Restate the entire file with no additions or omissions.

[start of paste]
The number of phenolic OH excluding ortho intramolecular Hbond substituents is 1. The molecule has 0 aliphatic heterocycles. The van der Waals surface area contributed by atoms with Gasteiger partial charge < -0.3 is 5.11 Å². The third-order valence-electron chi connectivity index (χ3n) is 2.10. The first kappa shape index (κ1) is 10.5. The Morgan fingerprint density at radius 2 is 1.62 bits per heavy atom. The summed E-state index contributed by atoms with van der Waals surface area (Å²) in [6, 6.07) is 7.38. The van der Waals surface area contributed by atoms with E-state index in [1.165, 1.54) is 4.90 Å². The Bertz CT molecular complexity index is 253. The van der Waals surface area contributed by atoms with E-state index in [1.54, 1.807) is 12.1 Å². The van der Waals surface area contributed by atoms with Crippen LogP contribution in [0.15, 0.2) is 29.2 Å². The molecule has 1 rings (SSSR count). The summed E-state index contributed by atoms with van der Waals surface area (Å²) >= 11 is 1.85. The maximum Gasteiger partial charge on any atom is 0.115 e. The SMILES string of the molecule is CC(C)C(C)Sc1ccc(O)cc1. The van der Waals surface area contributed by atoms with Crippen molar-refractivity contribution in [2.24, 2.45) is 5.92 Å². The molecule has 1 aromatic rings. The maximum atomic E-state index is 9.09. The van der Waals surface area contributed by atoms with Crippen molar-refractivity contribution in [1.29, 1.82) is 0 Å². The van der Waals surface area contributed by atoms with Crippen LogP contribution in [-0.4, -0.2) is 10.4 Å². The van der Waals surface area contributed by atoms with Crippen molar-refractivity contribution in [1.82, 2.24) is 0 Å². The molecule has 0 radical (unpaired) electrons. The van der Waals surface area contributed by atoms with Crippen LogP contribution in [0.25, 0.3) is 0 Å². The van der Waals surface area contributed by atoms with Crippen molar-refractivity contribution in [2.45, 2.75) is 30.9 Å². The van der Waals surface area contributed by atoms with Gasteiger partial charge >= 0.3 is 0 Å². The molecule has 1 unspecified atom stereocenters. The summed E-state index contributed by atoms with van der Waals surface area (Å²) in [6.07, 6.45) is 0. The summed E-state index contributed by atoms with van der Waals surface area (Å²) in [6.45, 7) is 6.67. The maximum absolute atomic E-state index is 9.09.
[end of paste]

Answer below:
The number of phenolic OH excluding ortho intramolecular Hbond substituents is 1. The molecule has 0 aliphatic heterocycles. The van der Waals surface area contributed by atoms with Gasteiger partial charge < -0.3 is 5.11 Å². The third-order valence-electron chi connectivity index (χ3n) is 2.10. The first kappa shape index (κ1) is 10.5. The Morgan fingerprint density at radius 2 is 1.62 bits per heavy atom. The summed E-state index contributed by atoms with van der Waals surface area (Å²) in [6, 6.07) is 7.38. The van der Waals surface area contributed by atoms with E-state index in [1.165, 1.54) is 4.90 Å². The Bertz CT molecular complexity index is 253. The van der Waals surface area contributed by atoms with E-state index in [1.54, 1.807) is 12.1 Å². The van der Waals surface area contributed by atoms with Crippen LogP contribution in [0.15, 0.2) is 29.2 Å². The molecule has 1 rings (SSSR count). The summed E-state index contributed by atoms with van der Waals surface area (Å²) >= 11 is 1.85. The maximum Gasteiger partial charge on any atom is 0.115 e. The SMILES string of the molecule is CC(C)C(C)Sc1ccc(O)cc1. The van der Waals surface area contributed by atoms with Crippen molar-refractivity contribution in [2.24, 2.45) is 5.92 Å². The molecule has 1 aromatic rings. The maximum atomic E-state index is 9.09. The van der Waals surface area contributed by atoms with Crippen molar-refractivity contribution in [1.29, 1.82) is 0 Å². The van der Waals surface area contributed by atoms with Crippen LogP contribution in [-0.4, -0.2) is 10.4 Å². The van der Waals surface area contributed by atoms with Crippen molar-refractivity contribution in [1.82, 2.24) is 0 Å². The molecule has 0 radical (unpaired) electrons. The van der Waals surface area contributed by atoms with Crippen LogP contribution in [0.25, 0.3) is 0 Å². The van der Waals surface area contributed by atoms with Crippen molar-refractivity contribution in [2.45, 2.75) is 30.9 Å². The van der Waals surface area contributed by atoms with Gasteiger partial charge >= 0.3 is 0 Å². The molecule has 1 unspecified atom stereocenters. The summed E-state index contributed by atoms with van der Waals surface area (Å²) in [6.07, 6.45) is 0. The summed E-state index contributed by atoms with van der Waals surface area (Å²) in [6.45, 7) is 6.67. The maximum absolute atomic E-state index is 9.09.